What is a ‘syndicate’?

In horse racing, a ‘syndicate’ is a group of like-minded people that comes together or, indeed, is brought together by a syndicator – who can be an individual or a company, must be registered with the British Horseracing Authority (BHA) – to purchase ownership of a racehorse. The cost of buying and training a racehorse is prohibitively expensive for most people, at least if they do so for themselves. The idea behind horse syndication is that each syndicate member buys a fixed share, say, 2.5%, 5% or 10%, in one or more horses and makes a contribution towards the annual costs – such as farrier, veterinary and, of course, training, fees – needed to keep the horse fit, healthy and ready to run for its life.

In other words, instead of the whole cost of ownership being laid at the door of one, extremely wealthy individual, it is split between multiple part-owners. Of course, owners also share any winnings their horses accumulate during their involvement but, even so, most people consider syndicate membership as a relatively inexpensive way to enjoy personal involvement with, and a stake in, racehorses, rather than a lucrative investment opportunity. Of course, it is possible make large of sums of money from horse syndication but, for many owners, the best way to make a small fortune from horse racing is to start with a large one.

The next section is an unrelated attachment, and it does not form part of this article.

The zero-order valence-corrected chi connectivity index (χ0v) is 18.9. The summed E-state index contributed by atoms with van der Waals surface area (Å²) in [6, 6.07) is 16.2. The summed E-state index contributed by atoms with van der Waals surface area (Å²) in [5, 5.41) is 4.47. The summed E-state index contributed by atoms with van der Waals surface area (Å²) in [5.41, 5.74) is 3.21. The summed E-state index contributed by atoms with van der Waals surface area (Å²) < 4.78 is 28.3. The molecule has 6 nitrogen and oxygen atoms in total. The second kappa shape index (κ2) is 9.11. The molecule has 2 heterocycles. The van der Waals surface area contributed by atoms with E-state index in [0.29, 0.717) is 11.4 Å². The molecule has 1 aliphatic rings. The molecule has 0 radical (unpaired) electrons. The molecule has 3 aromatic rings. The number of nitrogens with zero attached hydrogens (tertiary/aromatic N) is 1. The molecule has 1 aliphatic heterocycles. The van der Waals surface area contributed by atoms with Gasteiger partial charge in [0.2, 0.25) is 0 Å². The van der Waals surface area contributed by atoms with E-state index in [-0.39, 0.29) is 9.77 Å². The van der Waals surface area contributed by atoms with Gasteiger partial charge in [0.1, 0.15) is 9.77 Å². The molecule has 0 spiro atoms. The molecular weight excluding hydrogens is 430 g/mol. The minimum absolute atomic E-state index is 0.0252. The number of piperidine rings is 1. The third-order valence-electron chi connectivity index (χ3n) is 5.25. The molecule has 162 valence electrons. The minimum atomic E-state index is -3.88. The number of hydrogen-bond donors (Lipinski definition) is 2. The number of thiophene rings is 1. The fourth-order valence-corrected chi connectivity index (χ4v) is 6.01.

How much does it cost to own a racehorse?

Depending on its pedigree, physique and, if it has raced, its performance on the racecourse, a racehorse can cost anything from several thousand to hundreds of thousands, or even millions, of pounds. The typical initial purchase price is around £15,000. Of course, the initial purchase price is just the start; thereafter racehorse owners incur annual costs for training, insurance, veterinary care, registration, entry and transport. According to the British Horseracing Authority (BHA), the annual cost of owning a racehorse is, on average, approximately £23,000 for a horse that races on the Flat and approximately £17,000 for a horse that races under National Hunt Rules.

The prohibitive cost of outright, or sole, ownership is one reason why many British racehorses are owned by syndicates or, in other words, groups of people who band together, under the auspices of a licensed trainer, or syndicate manager, to share the cost of owning one or more horses. Each member of the syndicate owns a small share – typically 2.5%, 5% or 10% – in the syndicated horse(s) and either pays a one-off fee, or an upfront fee, plus ongoing monthly training fees.